When U.S. Rep. Roger Williams (R-Weatherford) convened a hearing of the House Committee on Small Business on the topic of “From Nothing to Something: The Story of the American Dream,” the person he invited to testify was Zan Prince, Chairman of the Board of First Bank Texas.
She referred to the proposed rule by the Consumer Financial Protection Bureau that would require covered financial institutions to collect and report to the Bureau data on applications for credit for small businesses, including those that are owned by women or minorities.
“The proposed CFPB rule 1071 to collect small business loan data to ensure “fair” access to credit by all small business owners misrepresents the lending market,” Prince said. “There are no two small businesses that are alike. There’s no standardized small business box of circumstances that resembles consumer mortgages or car loans. If enacted, the process for lending to small businesses will be bogged down in technicalities that ignore creative, entrepreneurial plans to establish or grow a business.”
Prince expanded her thoughts in comments to The Community News:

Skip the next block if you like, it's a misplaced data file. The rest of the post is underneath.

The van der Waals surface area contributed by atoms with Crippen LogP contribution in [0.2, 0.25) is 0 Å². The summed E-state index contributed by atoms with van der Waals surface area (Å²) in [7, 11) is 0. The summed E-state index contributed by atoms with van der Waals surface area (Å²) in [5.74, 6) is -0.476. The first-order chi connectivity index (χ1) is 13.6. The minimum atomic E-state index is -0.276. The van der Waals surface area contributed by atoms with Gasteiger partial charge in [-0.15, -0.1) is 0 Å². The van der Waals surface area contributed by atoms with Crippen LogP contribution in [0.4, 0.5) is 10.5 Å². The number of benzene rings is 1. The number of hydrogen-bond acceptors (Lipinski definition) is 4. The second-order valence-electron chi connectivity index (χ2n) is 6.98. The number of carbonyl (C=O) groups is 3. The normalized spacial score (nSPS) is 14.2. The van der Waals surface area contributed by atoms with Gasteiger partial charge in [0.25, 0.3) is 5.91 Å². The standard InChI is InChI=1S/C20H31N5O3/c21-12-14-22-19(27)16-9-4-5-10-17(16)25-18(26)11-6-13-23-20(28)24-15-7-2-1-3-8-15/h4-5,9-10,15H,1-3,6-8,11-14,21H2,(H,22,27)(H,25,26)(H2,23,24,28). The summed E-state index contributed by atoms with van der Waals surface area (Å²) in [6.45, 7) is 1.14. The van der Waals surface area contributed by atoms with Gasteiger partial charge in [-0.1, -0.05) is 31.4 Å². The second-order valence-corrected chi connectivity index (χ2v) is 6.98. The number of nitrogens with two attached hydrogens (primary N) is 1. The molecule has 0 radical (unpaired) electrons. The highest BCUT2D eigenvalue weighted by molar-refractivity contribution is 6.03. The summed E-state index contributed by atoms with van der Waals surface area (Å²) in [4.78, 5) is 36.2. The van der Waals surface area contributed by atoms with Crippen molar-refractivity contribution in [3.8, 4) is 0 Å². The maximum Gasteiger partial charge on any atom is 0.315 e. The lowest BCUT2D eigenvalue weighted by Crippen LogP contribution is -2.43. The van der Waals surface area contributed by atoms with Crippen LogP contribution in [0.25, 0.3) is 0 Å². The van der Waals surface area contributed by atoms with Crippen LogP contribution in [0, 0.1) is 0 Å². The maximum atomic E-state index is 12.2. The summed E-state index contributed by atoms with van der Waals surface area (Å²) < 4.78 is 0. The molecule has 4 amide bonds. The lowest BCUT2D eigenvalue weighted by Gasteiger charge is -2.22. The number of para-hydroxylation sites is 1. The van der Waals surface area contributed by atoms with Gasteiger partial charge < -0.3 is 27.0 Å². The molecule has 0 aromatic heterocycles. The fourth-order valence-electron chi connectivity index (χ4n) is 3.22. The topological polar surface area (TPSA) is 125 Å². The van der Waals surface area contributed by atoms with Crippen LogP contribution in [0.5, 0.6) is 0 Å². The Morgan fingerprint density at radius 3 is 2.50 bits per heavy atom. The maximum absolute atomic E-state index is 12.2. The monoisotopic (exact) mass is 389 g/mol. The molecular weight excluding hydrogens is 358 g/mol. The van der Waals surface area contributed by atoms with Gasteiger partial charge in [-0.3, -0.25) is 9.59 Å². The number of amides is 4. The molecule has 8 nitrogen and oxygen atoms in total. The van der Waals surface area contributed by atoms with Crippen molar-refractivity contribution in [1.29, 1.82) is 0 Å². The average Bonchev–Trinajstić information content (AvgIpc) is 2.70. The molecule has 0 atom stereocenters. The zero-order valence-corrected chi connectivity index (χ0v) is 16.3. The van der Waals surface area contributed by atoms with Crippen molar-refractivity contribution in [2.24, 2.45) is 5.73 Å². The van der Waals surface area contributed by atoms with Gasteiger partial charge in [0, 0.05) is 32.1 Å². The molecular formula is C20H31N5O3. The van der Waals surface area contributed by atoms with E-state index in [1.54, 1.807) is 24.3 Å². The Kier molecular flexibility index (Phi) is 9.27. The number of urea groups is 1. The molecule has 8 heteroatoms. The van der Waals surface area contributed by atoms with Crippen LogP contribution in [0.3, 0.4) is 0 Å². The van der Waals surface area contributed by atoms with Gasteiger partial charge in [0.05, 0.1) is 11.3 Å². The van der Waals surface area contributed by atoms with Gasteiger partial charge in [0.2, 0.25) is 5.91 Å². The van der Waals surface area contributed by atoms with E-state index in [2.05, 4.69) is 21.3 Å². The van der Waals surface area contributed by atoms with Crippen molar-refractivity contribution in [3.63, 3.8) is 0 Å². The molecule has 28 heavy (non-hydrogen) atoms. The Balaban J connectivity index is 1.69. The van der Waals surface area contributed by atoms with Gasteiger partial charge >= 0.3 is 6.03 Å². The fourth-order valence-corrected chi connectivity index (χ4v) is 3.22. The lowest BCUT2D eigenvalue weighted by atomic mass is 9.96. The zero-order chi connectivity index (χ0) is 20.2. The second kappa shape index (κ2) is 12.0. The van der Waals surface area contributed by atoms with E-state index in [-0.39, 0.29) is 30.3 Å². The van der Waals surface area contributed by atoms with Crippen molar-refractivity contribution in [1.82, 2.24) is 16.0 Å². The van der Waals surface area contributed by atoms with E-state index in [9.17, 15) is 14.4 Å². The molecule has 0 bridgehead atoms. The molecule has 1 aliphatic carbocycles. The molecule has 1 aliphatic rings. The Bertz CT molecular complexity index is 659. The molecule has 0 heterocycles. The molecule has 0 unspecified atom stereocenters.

“They have a proposed rule that is just not effective for small business Main Street. Our organization has worked person-to-person with the same people that we see at high school games, or at church or the grocery store and it’s a partnership. We know our customers, we know our communities, we know the things that might be most successful in our communities. And we just don’t think it’s appropriate for regulators to say it needs to be a certain price with certain terms, all the same, because no small businesses are the same.”
Prince said she got more questions from Republicans than Democrats, including a lot of questions about access to credit and community involvement.
“When it’s all said and done the community bank is a sponsor on the high school scoreboard. The community bank goes to the junior livestock auctions. The community bank is a sponsor on the education foundation or the volunteer fire department and it’s important that we don’t leave our communities in a place that they don’t have the stability and the access to those people who are really their partners,” she said.
In response to the recent collapse of Silicon Valley Bank, Prince said “it’s important that you have somebody that you know, somebody that knows you. I give my cell number to customers, I’m more than available and willing to talk to them about their issues, their visions, their dreams. Our bank, since 1982, has weathered all kinds of storms hand-in-hand with customers who found themselves in situations that weren’t right and, you know, for the most part, we work really hard to work them through that — not just discount the character and the commitment to work to make things all come out right in the end.”
See the video of Zan Prince’s Testimony here.